put in warm, draft-free place to rise for about 1 hour.
When dough has risen, knead lightly to push out air and divide into
small pieces (about 10 - 12). Using the hands, roll each small piece
into a strip about 8 - 10 inches long. Shape each strip into an 'S' or
a figure 8. Place on lightly buttered cookie sheets.
Cover with clean cloth and let rise again until double in bulk, about 1
to 1 1/2 hours.
Preheat oven to 375°F.
When dough has risen, brush lightly with egg white. Bake in preheated
375° F oven for 15 minutes, or until lightly browned. Let cool on wire
The Saint is
honored in Sweden by public processions of "Lucias," and cities will
elect an official "Lucia" for the year, with Sweden as a country also
electing a national representative of the Saint. Lucia is honored, as
well, by the Neapolitan song "Santa Lucia" -- but with the lyrics
altered to focus on the Saint rather than the Italian harbor named for
Lucia, as a symbol of illumination and light, makes an
appearance in all three parts of Dante's "Divine Comedy." In
Canto two of Inferno, she is
sent by Our Lady to Beatrice in order to get Beatrice to send Virgil to
help Dante. In Purgatorio,
she carries Dante to Purgatory. And in Paradiso, she sits near St. Peter,
and St. Anne, who gazes at her
daughter, the Blessed Virgin.
Finally, in yet another astronomical coincidence (or not?) given the
Lucia's name, the evening of the 13th/morning of the 14th is the time
when the Geminids make their appearance. The Geminids, along with the
Perseids in August (see the Feast of St.
Lawrence) and the Leonids in November, are the meteor showers that
tend to be
the largest and spectacular. The Geminids can also be rather colorful!
Look toward the East after midnight to try to see them! Learn more
about the Zodiac and meteor showers here.
From The Liturgical Year
By Dom Geuranger
There comes to us, today, the fourth of our wise virgins, the valiant
Martyr, Lucy. Her glorious name shines on the sacred diptych of the
Canon of the Mass, together with those of Agatha, Agnes, and Cecily
[Cecilia]; and as often as we hear it pronounced during these days of
Advent, it reminds us (for Lucy signifies light) that He who consoles
the Church, by enlightening her children, is soon to be with us. Lucy
is one of the three glories of the Church of Sicily; as Catania is
immortalized by Agatha, and Palermo by Rosalia, so is Syracuse by Lucy.
Therefore, let us devoutly keep her Feast: she will aid us by her
prayers during this holy season, and will repay our love by obtaining
for us a warmer love of that Jesus, Whose grace enabled her to conquer
the world. Once more let us consider, why our Lord has not only given
us Apostles, Martyrs, and bishops as guides to us on our road to
Bethlehem, but has willed also that we should be accompanied thither by
such virgins as Lucy. The children of the Church are forcibly reminded
by this, that, in approaching the crib of their sovereign Lord and God,
they must bring with them, besides their faith, that purity of mind and
body without which no one can come near to God. Let us now read the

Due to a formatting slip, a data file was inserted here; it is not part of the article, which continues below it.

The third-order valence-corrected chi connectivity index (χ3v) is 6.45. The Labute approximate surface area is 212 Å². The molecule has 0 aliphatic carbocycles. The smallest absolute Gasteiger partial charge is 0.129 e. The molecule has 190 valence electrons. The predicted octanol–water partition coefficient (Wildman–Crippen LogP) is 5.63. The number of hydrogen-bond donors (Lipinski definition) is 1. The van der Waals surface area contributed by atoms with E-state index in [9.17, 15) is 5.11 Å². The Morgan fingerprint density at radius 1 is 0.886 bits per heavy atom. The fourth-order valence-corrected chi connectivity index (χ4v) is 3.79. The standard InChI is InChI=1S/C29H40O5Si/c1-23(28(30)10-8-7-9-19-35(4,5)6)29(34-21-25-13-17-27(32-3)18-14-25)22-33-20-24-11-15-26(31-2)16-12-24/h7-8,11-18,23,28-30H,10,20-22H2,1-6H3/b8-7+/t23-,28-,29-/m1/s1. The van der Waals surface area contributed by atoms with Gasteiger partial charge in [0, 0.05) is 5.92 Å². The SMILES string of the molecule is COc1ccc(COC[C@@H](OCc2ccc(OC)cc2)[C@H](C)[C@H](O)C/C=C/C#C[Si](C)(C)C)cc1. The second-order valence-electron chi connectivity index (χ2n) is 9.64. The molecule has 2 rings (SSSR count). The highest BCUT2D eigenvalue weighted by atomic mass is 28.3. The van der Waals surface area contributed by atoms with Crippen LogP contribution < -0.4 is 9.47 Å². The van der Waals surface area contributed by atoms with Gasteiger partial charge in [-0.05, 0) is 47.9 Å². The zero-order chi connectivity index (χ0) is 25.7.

glorious acts of the virgin Lucy.
Lucy, a virgin of Syracuse, illustrious by birth and by the
Christian faith, which she had professed from her infancy, went to
Catania, with her mother Eutychia, who was suffering from a flux of
blood, there to venerate the body of the blessed Agatha. Having prayed
fervently at the tomb, she obtained her mother's cure, by the
intercession of St. Agatha. Lucy then asked her mother that she would
permit her to bestow upon the poor of Christ the fortune which she
intended to leave her. No sooner, therefore, had she returned to
Syracuse, than she sold all that was given to her and distributed the
money amongst the poor.
When he, to whom her parents had against her will promised
her in marriage, came to know what Lucy had done, he went before the
prefect Paschasius and accused her of being a Christian. Paschasius
entreated and threatened, but could not induce her to worship the
idols; nay, the more he strove to shake her faith, the more inflamed
were the praises which she uttered in professing its excellence. He
said, therefore, to her: We shall have no more of thy words, when thou
feelest the blows of my executioners. To this the virgin replied: Words
can never be wanting to God's servants, for Christ our Lord has said to
When you shall be brought before kings and governors, take no
thought how or what to speak; for it shall be given to you in that hour
what to speak; for it is not you that speak, but the holy Spirit
that speaketh in you. Paschasius then asked her:
Is the holy Spirit in thee? She answered: They who live
chastely and piously, are the temple of the holy Spirit. He said: I
will order thee to be taken to a brothel, that this holy Spirit may
leave thee. The virgin said to him: The violence wherewith thou
threatenest me would obtain for me a double crown of chastity.
Whereupon Paschasius being exceedingly angry, ordered Lucy to be
dragged to a place where her treasure might be violated; but, by the
power of God, so firmly was she fixed to the place where she stood,
that it was impossible to move her. Wherefore the prefect ordered her
to be covered over with pitch, resin, and boiling oil, and a fire to be
kindled round her. But seeing that the flame was not permitted to hurt